This guy turned out to be a homophobe?  Ugh.  Not surprising but, ugh.  Now that his movie is coming out he is criticizing his critics for being intolerant of his bigotry, just like those dummies always do.  Ugh.

    Cory Doctorow, another writer I like (Someone Comes To Town, Someone Leaves Town is entirely unique, try a free copy on him), will not boycott Ender's Game.  He doesn't believe in boycotts.  I get it.  Like Doctorow, I don't demand that artists I like share my politics.  But this is out and out bigotry.

    Also, as I think back to reading Ender's Game, I can't help but remember that my own isolated self was not, as some of my classmates were, even further isolated as either closeted or out homosexuals.  So, there's a bit of a slap in the face from the author to other young men and women who might have identified with the story.  "You're special and amazing," says the story.  "Oh, not you.  You have no place in society."

    I don't know if I'm going to see it.  Anyone else made up their minds?


    It's a good question to ask. While you acknowledge that it's not a wise idea to only enjoy works of art produced by people you ideologically align with (one would end up with a very short list), you also point to the visceral reaction bigotry evokes. 

    I will see the movie because if I only partake in entertainment that holds true to my belief system I'd have to cancel my cable and internet, like an animal.

    When I came back from the Pacific Islands and was really, really confused about life and the world, I attended the Church of Latter Day Saints. All the other churches weren't really open and this one was probably the most solid. I was sort of dreamwalking through life during those months so it was easy to go through the motions. When you feel a bit abandoned in life, church is a natural place to go.

    One guy I met there was really in to Orson Scott Card. He was also probably the gayest man I had ever met. I mean REALLY, REALLY gay - not Christopher Hitchens experimental gay but George Michael gay. It really makes you wonder - the folks around him were certainly smart enough to realize this but almost just winked and nodded about it all instead.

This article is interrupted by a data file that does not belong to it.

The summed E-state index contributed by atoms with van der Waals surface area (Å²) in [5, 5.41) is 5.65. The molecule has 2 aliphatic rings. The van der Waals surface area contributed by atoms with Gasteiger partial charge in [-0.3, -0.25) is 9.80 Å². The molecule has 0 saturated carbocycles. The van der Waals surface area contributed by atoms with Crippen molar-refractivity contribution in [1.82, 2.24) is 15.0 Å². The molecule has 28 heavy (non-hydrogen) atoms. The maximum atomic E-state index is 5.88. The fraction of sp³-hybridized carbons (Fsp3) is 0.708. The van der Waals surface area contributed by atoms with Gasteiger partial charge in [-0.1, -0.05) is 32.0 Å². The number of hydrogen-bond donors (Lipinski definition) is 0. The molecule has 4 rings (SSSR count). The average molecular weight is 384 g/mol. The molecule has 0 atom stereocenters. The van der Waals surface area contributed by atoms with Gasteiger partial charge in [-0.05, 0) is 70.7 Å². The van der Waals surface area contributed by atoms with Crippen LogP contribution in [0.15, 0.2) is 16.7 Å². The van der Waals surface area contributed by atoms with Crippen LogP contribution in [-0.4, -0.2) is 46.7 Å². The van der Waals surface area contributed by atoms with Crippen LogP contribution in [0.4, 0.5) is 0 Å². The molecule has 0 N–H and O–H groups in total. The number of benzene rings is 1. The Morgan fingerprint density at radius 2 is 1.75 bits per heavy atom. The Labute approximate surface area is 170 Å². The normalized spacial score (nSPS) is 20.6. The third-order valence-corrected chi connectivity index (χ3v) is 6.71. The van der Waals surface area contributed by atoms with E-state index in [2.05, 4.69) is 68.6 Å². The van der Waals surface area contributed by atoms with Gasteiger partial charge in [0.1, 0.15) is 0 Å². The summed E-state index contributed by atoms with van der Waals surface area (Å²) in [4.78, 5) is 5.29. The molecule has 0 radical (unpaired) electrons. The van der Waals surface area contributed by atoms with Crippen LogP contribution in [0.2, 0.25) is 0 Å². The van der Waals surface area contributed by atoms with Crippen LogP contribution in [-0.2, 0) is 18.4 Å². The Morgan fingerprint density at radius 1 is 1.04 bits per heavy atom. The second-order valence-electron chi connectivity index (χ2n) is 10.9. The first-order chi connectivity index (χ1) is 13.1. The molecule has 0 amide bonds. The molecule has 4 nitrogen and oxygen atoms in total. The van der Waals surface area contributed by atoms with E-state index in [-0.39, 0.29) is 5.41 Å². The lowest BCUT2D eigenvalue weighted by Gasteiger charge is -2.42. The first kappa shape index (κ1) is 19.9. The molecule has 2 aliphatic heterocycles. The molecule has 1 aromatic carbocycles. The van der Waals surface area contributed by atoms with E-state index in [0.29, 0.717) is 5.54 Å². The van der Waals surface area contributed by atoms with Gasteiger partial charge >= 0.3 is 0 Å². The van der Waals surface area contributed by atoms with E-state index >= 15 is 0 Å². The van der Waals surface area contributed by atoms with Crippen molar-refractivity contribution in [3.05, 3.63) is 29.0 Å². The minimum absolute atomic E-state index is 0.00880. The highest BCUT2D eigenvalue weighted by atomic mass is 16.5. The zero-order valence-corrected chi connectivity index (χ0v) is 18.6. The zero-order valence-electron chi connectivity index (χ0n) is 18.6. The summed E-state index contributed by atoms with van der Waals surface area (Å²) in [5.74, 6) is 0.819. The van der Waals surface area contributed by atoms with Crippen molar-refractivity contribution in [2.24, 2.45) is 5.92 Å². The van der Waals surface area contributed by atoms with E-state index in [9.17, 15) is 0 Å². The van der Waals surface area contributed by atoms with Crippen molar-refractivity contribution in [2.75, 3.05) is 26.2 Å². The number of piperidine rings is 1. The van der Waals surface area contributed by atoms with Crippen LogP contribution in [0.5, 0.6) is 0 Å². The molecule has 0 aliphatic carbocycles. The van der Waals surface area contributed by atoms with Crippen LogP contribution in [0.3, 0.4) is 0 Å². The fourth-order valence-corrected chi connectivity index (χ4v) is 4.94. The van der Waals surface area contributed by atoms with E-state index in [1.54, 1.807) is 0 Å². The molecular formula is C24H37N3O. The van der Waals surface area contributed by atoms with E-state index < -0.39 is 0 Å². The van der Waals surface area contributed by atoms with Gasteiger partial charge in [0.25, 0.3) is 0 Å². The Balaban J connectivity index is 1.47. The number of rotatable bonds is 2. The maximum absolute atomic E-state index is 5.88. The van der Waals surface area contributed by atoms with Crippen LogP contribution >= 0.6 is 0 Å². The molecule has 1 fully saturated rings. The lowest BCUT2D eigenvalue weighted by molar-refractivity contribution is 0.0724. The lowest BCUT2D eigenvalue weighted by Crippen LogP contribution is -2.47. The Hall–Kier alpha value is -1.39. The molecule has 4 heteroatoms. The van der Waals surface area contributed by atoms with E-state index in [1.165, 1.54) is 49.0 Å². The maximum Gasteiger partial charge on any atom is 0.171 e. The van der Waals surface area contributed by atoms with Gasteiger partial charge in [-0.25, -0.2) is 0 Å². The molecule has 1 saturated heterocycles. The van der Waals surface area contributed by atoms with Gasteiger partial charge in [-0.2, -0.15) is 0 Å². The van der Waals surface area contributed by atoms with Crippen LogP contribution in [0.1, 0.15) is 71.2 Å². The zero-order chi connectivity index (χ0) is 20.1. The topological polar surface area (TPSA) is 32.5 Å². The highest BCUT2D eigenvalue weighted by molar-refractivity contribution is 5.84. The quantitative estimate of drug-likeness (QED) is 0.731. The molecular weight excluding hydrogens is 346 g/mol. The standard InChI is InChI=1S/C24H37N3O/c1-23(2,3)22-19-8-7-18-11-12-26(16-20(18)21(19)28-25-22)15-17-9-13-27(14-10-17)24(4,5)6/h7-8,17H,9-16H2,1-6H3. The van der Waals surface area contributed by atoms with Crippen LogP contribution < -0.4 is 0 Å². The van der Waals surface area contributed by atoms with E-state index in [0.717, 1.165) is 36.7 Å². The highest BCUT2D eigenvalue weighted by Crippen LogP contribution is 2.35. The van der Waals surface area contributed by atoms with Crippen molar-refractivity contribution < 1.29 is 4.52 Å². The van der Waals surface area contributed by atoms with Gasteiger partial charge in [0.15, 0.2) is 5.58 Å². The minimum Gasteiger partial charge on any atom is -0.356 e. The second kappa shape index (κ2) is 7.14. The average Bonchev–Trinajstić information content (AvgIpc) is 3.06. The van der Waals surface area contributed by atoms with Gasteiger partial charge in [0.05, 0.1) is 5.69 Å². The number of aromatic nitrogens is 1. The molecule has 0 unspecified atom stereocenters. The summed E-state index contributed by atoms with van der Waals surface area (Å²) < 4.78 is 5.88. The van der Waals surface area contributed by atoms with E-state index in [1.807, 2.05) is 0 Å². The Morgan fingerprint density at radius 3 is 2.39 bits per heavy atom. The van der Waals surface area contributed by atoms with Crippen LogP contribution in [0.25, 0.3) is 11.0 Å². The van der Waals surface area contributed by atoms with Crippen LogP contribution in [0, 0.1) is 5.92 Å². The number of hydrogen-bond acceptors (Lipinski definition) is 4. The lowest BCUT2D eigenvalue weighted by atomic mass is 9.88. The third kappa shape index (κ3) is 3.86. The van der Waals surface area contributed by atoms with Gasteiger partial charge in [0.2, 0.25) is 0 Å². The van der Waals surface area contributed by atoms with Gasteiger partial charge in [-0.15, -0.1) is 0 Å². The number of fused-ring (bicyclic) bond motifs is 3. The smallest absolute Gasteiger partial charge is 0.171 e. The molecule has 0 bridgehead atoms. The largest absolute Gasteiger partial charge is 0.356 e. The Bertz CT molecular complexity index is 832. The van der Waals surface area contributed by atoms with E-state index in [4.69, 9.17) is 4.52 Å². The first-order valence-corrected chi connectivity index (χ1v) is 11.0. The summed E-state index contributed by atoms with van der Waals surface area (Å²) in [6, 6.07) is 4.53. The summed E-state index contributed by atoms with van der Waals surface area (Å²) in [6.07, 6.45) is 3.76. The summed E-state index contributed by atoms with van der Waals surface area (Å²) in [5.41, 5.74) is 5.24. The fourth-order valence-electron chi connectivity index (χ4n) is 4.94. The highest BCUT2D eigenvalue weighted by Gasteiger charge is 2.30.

It's been like that whenever I have been around conservatives and it makes all the really over-the-top homophobic essays written by conservatives just seem totally ridiculous. I'm not sure what is going on there psychologically but it's not as black and white as it would seem from the onset.

    As for Ender's Game, I think this all sounds really interesting. The most exciting part is that Harrison Ford is in it. If he can make himself look good in a science fiction film at this stage in his career, I think that bodes well for Star Wars: Episode VII.

    Card also wrote a comic book series called Red Prophet, which is about Mormon ideas of Native Americans and their connection to Christ. That might be a harder sell for studios but that would make one interesting movie.

    Great article. Loved Ender's Game. Sorry to hear about Card's politics, but already went through that with Heinlein. I have virtually stopped attending films at theaters. Everything comes to DVD or Netflix eventually, so I'll see it there.